Lawmakers Tackle Annual Appropriations Problems

Although the new fiscal year began on Wednesday, Congress failed to meet its deadline for passing the fiscal year 2004 budget, once again freezing operations at 2003 levels while it sorts out the government's funding for the coming year.

Of the 13 appropriations bills, just three have been signed into law -- Defense, Homeland Security and Legislative Branch. Of the 10 remaining spending bills, the House has passed all of them. The Senate has yet to approve six. Both chambers have not yet tackled the $87 billion supplemental bill for Iraq and Afghanistan for next year.

In order to keep the government from shutting down, Congress passed a continuing resolution at the end of last month that allows agencies to continue operating under 2003 funding levels until Oct. 31, the new deadline lawmakers have set for themselves to finish up the remaining bills.

Last year -- like most years -- Congress also proved unable to get the appropriations bills done on time and passed repeated continuing resolutions until an omnibus appropriations package was approved in January of this year.

While Republicans blamed majority Democrats last year for Senate delays that prevented the budget from being passed in time for the new fiscal year, Democrats are now taking their shots, saying the Republican-run Senate is in a state of confusion.

When Congress was controlled by the Democrats, appropriations bills were completed “in a much more efficient and timely manner,” Democratic Party spokeswoman Deborah DeShong said.

“The fact that they have been unable to get it done is the failure of the Republican leadership. “The Republican leadership is more focused on advancing a political agenda than getting them through," DeShong said. 

But Republicans say they aren't as behind the curve as when Democrats were in charge. House Appropriations Committee (search) spokesman John Scofield said while 10 bills still need to be completed, the House has finished its part. He added that the three bills that have been signed into law make up a large percentage of the government's discretionary spending.

“We’re in a much better position than last year,” Scofield said. “I think it’s more important that it’s done right rather than it’s done on time.”

Depending on how long and tedious the appropriations process gets -- and lawmakers are known to adjourn the legislative year as soon as the spending packages are approved -- Congress can now seek to pass the remaining bills individually or put together an omnibus package to fund all of the programs that have not yet been financed for next year.

Both those options concern anti-tax and anti-waste activists, who say that because the bills must be passed, the expedient, legislative maneuvering provides an attractive target for lawmakers to attach extraneous funding projects.

For instance, the continuing resolution, which passed the House 407-8 and cleared the Senate by a voice vote, includes provisions to maintain aid to the Federated States of Micronesia and the Republic of the Marshall Islands and funding for a $550 million loan to the Czech Republic for it to purchase 14 used F-16 airplanes and other military support.

Pete Sepp, vice president of the National Taxpayers Union (search), said that while continuing resolutions provide lawmakers a vehicle to attach pet projects, they are much less dangerous than an omnibus package because continuing resolutions are more focused, deal with smaller dollar amounts and allow for more consideration.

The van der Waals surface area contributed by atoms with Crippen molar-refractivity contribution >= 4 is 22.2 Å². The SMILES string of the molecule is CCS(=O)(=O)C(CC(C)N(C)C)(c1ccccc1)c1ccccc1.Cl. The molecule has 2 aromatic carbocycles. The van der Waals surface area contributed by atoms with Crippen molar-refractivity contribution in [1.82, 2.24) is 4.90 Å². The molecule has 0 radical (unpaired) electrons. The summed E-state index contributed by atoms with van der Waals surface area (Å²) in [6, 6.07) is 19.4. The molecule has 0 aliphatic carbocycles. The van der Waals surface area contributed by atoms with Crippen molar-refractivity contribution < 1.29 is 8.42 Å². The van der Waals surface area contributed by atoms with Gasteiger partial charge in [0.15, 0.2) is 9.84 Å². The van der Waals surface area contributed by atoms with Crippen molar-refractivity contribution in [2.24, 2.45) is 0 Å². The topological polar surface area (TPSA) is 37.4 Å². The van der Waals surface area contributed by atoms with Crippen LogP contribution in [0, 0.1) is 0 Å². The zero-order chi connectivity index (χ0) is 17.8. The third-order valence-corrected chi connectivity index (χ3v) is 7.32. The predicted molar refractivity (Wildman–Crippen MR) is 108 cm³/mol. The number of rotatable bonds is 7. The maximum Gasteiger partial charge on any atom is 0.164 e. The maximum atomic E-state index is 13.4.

“It’s just a little more difficult to hide pork barrel legislation” in a continuing resolution, Sepp said. “Once you get into omnibus territory, it’s usually as urgent and rushed as the final two minutes of a football game.”

Lawmakers will “make any compromise, approve anyone’s pet project just to get the bill to the president’s desk, and that can be very fiscally dangerous,” he added.

Thomas A. Schatz, president of Citizens Against Government Waste (search), cited the 1998 omnibus package -- which he said was 3,825 pages long and weighed 40 pounds -- as an example of how the spending process gets blown up.

“Clearly nobody reads that,” Schatz said of the bill. “If they have a large omnibus and don’t pass the bills individually that usually allows the opportunity for more pork."

Schatz said that the appropriations battle this year has been tough because besides the usual partisan rancor, some conservative Republicans are balking at large spending bills that will add to the deficit.

“With the Republicans in charge, they should have been able to do it, and they said they were going to do it. It’s their job and they didn’t do it,” Schatz said, adding that the GOP has no excuse for the delays.

But with seven of the appropriations bills already through both the House and Senate chambers, Scofield said a huge omnibus package is now unlikely. The chambers still have to go through a conference committee to reconcile differences in each version of the seven spending bills, but that is not a large legislative hurdle.

In the “worst case scenario,” there will be a six-bill omnibus, Scofield said. 

Scofield also said that while lawmakers prefer to get the bills completed through normal channels, an omnibus bill is not as bad as certain groups make it seem.

“You look at the package last year: Nobody liked it, but it would be hard to argue that anything insidious happened. We didn’t do any harm to the public good," he said.

The Senate has yet to pass six appropriations bills -- Agriculture; Commerce, Justice, State; District of Columbia; Transportation/Treasury and Veterans/Housing and Urban Development. Once the Senate passes them, they too will go to a conference committee before being sent back for a final vote in each chamber and sent to the White House for the president’s signature.